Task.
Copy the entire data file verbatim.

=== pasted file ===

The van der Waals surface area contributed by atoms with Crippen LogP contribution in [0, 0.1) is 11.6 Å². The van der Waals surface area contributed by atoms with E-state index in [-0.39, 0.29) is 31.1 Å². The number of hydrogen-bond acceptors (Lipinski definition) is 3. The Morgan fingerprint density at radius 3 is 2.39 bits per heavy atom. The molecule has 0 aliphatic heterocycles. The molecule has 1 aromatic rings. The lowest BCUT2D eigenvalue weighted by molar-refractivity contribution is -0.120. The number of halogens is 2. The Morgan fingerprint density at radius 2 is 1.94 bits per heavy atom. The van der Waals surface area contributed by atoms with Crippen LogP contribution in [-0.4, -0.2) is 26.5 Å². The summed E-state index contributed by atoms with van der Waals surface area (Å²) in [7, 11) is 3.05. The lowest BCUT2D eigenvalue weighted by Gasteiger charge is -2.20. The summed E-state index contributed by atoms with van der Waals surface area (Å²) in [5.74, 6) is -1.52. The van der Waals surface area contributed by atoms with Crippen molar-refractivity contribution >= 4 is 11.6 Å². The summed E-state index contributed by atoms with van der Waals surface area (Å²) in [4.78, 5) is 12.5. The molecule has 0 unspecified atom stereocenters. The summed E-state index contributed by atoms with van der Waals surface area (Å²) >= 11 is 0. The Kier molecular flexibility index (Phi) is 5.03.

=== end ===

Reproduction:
The van der Waals surface area contributed by atoms with Crippen LogP contribution in [0, 0.1) is 11.6 Å². The van der Waals surface area contributed by atoms with E-state index in [-0.39, 0.29) is 31.1 Å². The number of hydrogen-bond acceptors (Lipinski definition) is 3. The Morgan fingerprint density at radius 3 is 2.39 bits per heavy atom. The molecule has 0 aliphatic heterocycles. The molecule has 1 aromatic rings. The lowest BCUT2D eigenvalue weighted by molar-refractivity contribution is -0.120. The number of halogens is 2. The Morgan fingerprint density at radius 2 is 1.94 bits per heavy atom. The van der Waals surface area contributed by atoms with Crippen LogP contribution in [-0.4, -0.2) is 26.5 Å². The summed E-state index contributed by atoms with van der Waals surface area (Å²) in [7, 11) is 3.05. The lowest BCUT2D eigenvalue weighted by Gasteiger charge is -2.20. The summed E-state index contributed by atoms with van der Waals surface area (Å²) in [5.74, 6) is -1.52. The van der Waals surface area contributed by atoms with Crippen molar-refractivity contribution >= 4 is 11.6 Å². The summed E-state index contributed by atoms with van der Waals surface area (Å²) in [4.78, 5) is 12.5. The molecule has 0 unspecified atom stereocenters. The summed E-state index contributed by atoms with van der Waals surface area (Å²) >= 11 is 0. The Kier molecular flexibility index (Phi) is 5.03.